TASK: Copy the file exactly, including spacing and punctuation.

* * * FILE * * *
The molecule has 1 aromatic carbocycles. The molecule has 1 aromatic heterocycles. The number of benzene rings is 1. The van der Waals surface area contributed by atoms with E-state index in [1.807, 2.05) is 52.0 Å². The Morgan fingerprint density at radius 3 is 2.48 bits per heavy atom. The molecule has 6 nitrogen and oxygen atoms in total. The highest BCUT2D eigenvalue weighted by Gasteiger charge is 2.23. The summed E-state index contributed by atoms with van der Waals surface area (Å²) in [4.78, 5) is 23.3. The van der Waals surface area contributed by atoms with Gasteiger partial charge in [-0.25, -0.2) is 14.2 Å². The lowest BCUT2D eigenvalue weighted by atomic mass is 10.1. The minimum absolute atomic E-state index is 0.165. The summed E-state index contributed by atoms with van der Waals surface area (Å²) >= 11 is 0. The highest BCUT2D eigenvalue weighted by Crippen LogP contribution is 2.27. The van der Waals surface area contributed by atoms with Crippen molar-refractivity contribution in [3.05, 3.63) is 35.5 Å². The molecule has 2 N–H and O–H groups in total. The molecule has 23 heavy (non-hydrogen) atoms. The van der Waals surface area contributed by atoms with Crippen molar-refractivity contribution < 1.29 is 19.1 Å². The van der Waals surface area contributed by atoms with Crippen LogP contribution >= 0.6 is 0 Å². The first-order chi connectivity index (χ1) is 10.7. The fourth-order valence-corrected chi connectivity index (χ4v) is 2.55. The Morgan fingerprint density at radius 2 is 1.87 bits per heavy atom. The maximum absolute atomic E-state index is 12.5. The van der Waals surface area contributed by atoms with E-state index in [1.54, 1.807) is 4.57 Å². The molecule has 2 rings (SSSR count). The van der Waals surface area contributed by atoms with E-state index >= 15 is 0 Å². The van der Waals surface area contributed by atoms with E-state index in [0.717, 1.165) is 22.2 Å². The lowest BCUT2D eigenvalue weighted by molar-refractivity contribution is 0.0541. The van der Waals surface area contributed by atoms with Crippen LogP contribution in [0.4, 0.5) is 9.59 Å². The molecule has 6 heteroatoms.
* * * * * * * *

The molecule has 1 aromatic carbocycles. The molecule has 1 aromatic heterocycles. The number of benzene rings is 1. The van der Waals surface area contributed by atoms with E-state index in [1.807, 2.05) is 52.0 Å². The Morgan fingerprint density at radius 3 is 2.48 bits per heavy atom. The molecule has 6 nitrogen and oxygen atoms in total. The highest BCUT2D eigenvalue weighted by Gasteiger charge is 2.23. The summed E-state index contributed by atoms with van der Waals surface area (Å²) in [4.78, 5) is 23.3. The van der Waals surface area contributed by atoms with Gasteiger partial charge in [-0.25, -0.2) is 14.2 Å². The lowest BCUT2D eigenvalue weighted by atomic mass is 10.1. The minimum absolute atomic E-state index is 0.165. The summed E-state index contributed by atoms with van der Waals surface area (Å²) >= 11 is 0. The highest BCUT2D eigenvalue weighted by Crippen LogP contribution is 2.27. The van der Waals surface area contributed by atoms with Crippen molar-refractivity contribution in [3.05, 3.63) is 35.5 Å². The molecule has 2 N–H and O–H groups in total. The molecule has 23 heavy (non-hydrogen) atoms. The van der Waals surface area contributed by atoms with Crippen molar-refractivity contribution < 1.29 is 19.1 Å². The van der Waals surface area contributed by atoms with Crippen LogP contribution >= 0.6 is 0 Å². The first-order chi connectivity index (χ1) is 10.7. The fourth-order valence-corrected chi connectivity index (χ4v) is 2.55. The Morgan fingerprint density at radius 2 is 1.87 bits per heavy atom. The maximum absolute atomic E-state index is 12.5. The van der Waals surface area contributed by atoms with E-state index in [1.54, 1.807) is 4.57 Å². The molecule has 2 rings (SSSR count). The van der Waals surface area contributed by atoms with E-state index >= 15 is 0 Å². The van der Waals surface area contributed by atoms with E-state index in [0.717, 1.165) is 22.2 Å². The lowest BCUT2D eigenvalue weighted by molar-refractivity contribution is 0.0541. The van der Waals surface area contributed by atoms with Crippen LogP contribution in [0.4, 0.5) is 9.59 Å². The molecule has 6 heteroatoms.